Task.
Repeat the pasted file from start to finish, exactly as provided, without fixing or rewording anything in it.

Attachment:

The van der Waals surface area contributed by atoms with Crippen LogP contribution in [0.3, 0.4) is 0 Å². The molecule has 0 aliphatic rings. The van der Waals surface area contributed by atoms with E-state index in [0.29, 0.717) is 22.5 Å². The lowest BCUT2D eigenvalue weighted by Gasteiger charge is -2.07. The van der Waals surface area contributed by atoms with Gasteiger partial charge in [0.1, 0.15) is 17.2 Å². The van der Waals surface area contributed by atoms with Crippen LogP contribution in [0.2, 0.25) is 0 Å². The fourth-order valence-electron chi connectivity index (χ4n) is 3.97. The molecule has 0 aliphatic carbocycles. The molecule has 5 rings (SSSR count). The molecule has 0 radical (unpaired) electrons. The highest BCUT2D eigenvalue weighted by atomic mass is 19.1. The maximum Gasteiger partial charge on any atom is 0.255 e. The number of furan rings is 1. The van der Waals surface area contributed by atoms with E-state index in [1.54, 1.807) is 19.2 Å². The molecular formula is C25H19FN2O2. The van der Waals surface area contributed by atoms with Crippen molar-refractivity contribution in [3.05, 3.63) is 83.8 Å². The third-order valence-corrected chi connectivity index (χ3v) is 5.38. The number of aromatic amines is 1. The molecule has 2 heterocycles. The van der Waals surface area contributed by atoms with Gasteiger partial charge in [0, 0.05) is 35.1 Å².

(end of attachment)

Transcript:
The van der Waals surface area contributed by atoms with Crippen LogP contribution in [0.3, 0.4) is 0 Å². The molecule has 0 aliphatic rings. The van der Waals surface area contributed by atoms with E-state index in [0.29, 0.717) is 22.5 Å². The lowest BCUT2D eigenvalue weighted by Gasteiger charge is -2.07. The van der Waals surface area contributed by atoms with Gasteiger partial charge in [0.1, 0.15) is 17.2 Å². The van der Waals surface area contributed by atoms with Crippen LogP contribution in [0.2, 0.25) is 0 Å². The fourth-order valence-electron chi connectivity index (χ4n) is 3.97. The molecule has 0 aliphatic carbocycles. The molecule has 5 rings (SSSR count). The molecule has 0 radical (unpaired) electrons. The highest BCUT2D eigenvalue weighted by atomic mass is 19.1. The maximum Gasteiger partial charge on any atom is 0.255 e. The number of furan rings is 1. The van der Waals surface area contributed by atoms with E-state index in [1.54, 1.807) is 19.2 Å². The molecular formula is C25H19FN2O2. The van der Waals surface area contributed by atoms with Crippen molar-refractivity contribution in [3.05, 3.63) is 83.8 Å². The third-order valence-corrected chi connectivity index (χ3v) is 5.38. The number of aromatic amines is 1. The molecule has 2 heterocycles. The van der Waals surface area contributed by atoms with Gasteiger partial charge in [0, 0.05) is 35.1 Å².